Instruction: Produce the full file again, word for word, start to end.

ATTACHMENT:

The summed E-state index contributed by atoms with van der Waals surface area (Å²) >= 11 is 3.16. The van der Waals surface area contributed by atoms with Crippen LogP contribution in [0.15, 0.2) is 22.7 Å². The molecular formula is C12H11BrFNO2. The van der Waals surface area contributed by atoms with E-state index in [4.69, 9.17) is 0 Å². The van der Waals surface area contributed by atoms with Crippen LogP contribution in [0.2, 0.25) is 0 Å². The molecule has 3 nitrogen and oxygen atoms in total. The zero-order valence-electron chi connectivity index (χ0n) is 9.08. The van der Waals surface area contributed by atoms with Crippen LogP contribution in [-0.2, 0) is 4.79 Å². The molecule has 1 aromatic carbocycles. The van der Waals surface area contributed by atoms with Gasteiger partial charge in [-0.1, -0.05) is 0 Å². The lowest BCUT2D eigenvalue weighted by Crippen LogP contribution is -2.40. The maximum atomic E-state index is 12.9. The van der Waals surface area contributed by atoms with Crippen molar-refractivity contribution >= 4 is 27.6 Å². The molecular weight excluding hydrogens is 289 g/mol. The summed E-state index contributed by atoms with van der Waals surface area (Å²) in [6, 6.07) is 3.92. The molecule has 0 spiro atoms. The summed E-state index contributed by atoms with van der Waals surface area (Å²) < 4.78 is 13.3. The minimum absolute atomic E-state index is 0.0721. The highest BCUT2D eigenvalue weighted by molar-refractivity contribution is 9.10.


The summed E-state index contributed by atoms with van der Waals surface area (Å²) >= 11 is 3.16. The van der Waals surface area contributed by atoms with Crippen LogP contribution in [0.15, 0.2) is 22.7 Å². The molecular formula is C12H11BrFNO2. The van der Waals surface area contributed by atoms with E-state index in [4.69, 9.17) is 0 Å². The van der Waals surface area contributed by atoms with Crippen LogP contribution in [0.2, 0.25) is 0 Å². The molecule has 3 nitrogen and oxygen atoms in total. The zero-order valence-electron chi connectivity index (χ0n) is 9.08. The van der Waals surface area contributed by atoms with Crippen LogP contribution in [-0.2, 0) is 4.79 Å². The molecule has 1 aromatic carbocycles. The van der Waals surface area contributed by atoms with Gasteiger partial charge in [-0.1, -0.05) is 0 Å². The lowest BCUT2D eigenvalue weighted by Crippen LogP contribution is -2.40. The maximum atomic E-state index is 12.9. The van der Waals surface area contributed by atoms with Crippen molar-refractivity contribution >= 4 is 27.6 Å². The molecular weight excluding hydrogens is 289 g/mol. The summed E-state index contributed by atoms with van der Waals surface area (Å²) in [6, 6.07) is 3.92. The molecule has 0 spiro atoms. The summed E-state index contributed by atoms with van der Waals surface area (Å²) < 4.78 is 13.3. The minimum absolute atomic E-state index is 0.0721. The highest BCUT2D eigenvalue weighted by molar-refractivity contribution is 9.10.